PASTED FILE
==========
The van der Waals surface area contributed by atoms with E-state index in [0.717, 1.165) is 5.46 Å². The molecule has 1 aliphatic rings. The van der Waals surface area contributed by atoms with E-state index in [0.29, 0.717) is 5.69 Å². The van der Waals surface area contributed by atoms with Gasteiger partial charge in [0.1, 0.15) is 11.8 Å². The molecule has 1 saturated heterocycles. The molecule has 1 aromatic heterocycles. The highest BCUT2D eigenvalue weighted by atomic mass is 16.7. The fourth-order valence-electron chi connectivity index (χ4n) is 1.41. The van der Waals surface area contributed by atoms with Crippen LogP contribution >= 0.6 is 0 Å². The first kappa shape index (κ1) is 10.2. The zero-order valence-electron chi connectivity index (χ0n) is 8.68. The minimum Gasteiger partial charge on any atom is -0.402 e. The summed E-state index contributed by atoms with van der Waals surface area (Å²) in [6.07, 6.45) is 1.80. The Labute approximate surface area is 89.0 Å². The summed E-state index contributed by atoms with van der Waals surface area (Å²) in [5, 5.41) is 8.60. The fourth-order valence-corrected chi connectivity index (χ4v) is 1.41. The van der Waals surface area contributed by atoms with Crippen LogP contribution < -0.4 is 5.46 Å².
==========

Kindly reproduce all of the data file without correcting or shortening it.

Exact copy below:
The van der Waals surface area contributed by atoms with E-state index in [0.717, 1.165) is 5.46 Å². The molecule has 1 aliphatic rings. The van der Waals surface area contributed by atoms with E-state index in [0.29, 0.717) is 5.69 Å². The van der Waals surface area contributed by atoms with Gasteiger partial charge in [0.1, 0.15) is 11.8 Å². The molecule has 1 saturated heterocycles. The molecule has 1 aromatic heterocycles. The highest BCUT2D eigenvalue weighted by atomic mass is 16.7. The fourth-order valence-electron chi connectivity index (χ4n) is 1.41. The van der Waals surface area contributed by atoms with Crippen LogP contribution >= 0.6 is 0 Å². The first kappa shape index (κ1) is 10.2. The zero-order valence-electron chi connectivity index (χ0n) is 8.68. The minimum Gasteiger partial charge on any atom is -0.402 e. The summed E-state index contributed by atoms with van der Waals surface area (Å²) in [6.07, 6.45) is 1.80. The Labute approximate surface area is 89.0 Å². The summed E-state index contributed by atoms with van der Waals surface area (Å²) in [5, 5.41) is 8.60. The fourth-order valence-corrected chi connectivity index (χ4v) is 1.41. The van der Waals surface area contributed by atoms with Crippen LogP contribution < -0.4 is 5.46 Å².